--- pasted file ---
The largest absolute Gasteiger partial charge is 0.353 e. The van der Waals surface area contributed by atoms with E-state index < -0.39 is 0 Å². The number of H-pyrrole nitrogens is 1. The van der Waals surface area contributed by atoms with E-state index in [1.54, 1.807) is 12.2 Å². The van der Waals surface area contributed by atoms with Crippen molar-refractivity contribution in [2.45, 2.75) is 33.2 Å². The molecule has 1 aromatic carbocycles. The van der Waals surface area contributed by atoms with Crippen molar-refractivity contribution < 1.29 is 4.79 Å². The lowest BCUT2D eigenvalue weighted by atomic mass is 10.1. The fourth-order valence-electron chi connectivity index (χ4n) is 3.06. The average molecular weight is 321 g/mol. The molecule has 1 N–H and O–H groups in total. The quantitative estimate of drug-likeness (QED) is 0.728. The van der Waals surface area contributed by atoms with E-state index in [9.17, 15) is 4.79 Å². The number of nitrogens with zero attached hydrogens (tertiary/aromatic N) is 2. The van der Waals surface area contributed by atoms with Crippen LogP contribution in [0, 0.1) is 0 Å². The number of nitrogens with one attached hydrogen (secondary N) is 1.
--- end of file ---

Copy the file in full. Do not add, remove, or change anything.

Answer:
The largest absolute Gasteiger partial charge is 0.353 e. The van der Waals surface area contributed by atoms with E-state index < -0.39 is 0 Å². The number of H-pyrrole nitrogens is 1. The van der Waals surface area contributed by atoms with E-state index in [1.54, 1.807) is 12.2 Å². The van der Waals surface area contributed by atoms with Crippen molar-refractivity contribution in [2.45, 2.75) is 33.2 Å². The molecule has 1 aromatic carbocycles. The van der Waals surface area contributed by atoms with Crippen molar-refractivity contribution < 1.29 is 4.79 Å². The lowest BCUT2D eigenvalue weighted by atomic mass is 10.1. The fourth-order valence-electron chi connectivity index (χ4n) is 3.06. The average molecular weight is 321 g/mol. The molecule has 1 N–H and O–H groups in total. The quantitative estimate of drug-likeness (QED) is 0.728. The van der Waals surface area contributed by atoms with E-state index in [9.17, 15) is 4.79 Å². The number of nitrogens with zero attached hydrogens (tertiary/aromatic N) is 2. The van der Waals surface area contributed by atoms with Crippen LogP contribution in [0, 0.1) is 0 Å². The number of nitrogens with one attached hydrogen (secondary N) is 1.